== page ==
Spravato (generic name esketamine) is the newly patented and newly FDA approved modification of ketamine. It’s been released by Johnson & Johnson’s Janssen Pharmaceuticals, Inc. with much fanfare. They claim it’s a new kind of drug for treatment-resistant depression. Unfortunately, it’s hard to find any advantages Spravato might have over ketamine. Cost certainly isn’t one of the advantages.
Our research finds that Spravato will wholesale at $590 to $885 per dose! Spravato calls for eight doses in the first 30 days, then weekly for the maintenance phase. Does that mean Spravato costs $5,600 to get started and then about $3,000 per month to keep going? No. It’s going to be much more than that.
First, let’s keep in mind, that’s just the wholesale cost. But, more importantly, Spravato treatment can only be delivered at a medical clinic. Patients are supposed to be monitored for at least 2 hours after each treatment. That’s longer than a normal IV ketamine visit. Not only will patients pay retail costs for the drug, they will need to pay for the same professional services and maybe more monitoring than with the generic drug ketamine.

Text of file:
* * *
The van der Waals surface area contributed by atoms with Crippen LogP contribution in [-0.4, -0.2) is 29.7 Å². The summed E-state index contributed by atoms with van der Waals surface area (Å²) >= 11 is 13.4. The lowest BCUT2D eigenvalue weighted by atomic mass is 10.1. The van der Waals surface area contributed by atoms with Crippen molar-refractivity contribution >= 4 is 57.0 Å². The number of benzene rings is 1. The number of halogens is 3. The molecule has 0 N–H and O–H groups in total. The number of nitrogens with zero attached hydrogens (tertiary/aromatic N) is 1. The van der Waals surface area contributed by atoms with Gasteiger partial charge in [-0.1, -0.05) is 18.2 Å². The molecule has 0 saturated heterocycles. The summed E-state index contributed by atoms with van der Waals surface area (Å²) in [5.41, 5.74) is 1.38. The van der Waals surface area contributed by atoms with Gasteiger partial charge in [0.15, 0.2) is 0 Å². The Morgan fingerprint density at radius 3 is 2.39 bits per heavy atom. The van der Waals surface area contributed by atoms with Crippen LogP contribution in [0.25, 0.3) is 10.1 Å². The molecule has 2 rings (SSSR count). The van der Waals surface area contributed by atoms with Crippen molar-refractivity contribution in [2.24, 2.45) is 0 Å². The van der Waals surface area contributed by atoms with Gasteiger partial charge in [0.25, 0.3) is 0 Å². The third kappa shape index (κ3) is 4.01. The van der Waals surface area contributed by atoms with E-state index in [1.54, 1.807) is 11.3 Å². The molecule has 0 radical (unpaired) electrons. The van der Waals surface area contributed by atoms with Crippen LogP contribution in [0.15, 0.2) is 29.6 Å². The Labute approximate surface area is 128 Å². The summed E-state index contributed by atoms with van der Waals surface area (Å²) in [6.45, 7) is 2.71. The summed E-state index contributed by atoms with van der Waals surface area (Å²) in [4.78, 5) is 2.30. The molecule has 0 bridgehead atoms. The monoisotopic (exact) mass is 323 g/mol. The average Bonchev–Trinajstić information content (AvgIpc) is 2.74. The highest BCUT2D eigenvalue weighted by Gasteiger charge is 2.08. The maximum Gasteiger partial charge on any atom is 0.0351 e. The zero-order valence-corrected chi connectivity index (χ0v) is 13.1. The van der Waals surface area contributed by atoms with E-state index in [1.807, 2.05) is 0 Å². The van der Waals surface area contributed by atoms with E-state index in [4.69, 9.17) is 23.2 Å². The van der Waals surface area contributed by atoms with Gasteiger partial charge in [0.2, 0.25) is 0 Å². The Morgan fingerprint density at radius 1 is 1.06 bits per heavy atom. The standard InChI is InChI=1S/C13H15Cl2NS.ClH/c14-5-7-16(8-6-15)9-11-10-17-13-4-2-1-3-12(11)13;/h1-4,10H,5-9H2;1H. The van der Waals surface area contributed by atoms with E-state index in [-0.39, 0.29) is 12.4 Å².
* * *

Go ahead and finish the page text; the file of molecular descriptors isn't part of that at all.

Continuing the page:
Severe, treatment-resistant depression is a major problem. It’s certainly worth the money if people can get their lives back. The problem is ketamine is already available at a dramatically lower cost. At Charlotte Ketamine center, the entire cost of an IV ketamine session is less than the wholesale cost of just the Spravato drug – not counting the professional services. The entire cost of our nebulized ketamine treatments is less than a third of the wholesale cost of the Spravato drug alone! So why are people doing this? Perhaps because no one has shown them the research on both ketamine and Spravato. The evidence suggests that ketamine is more effective than Spravato.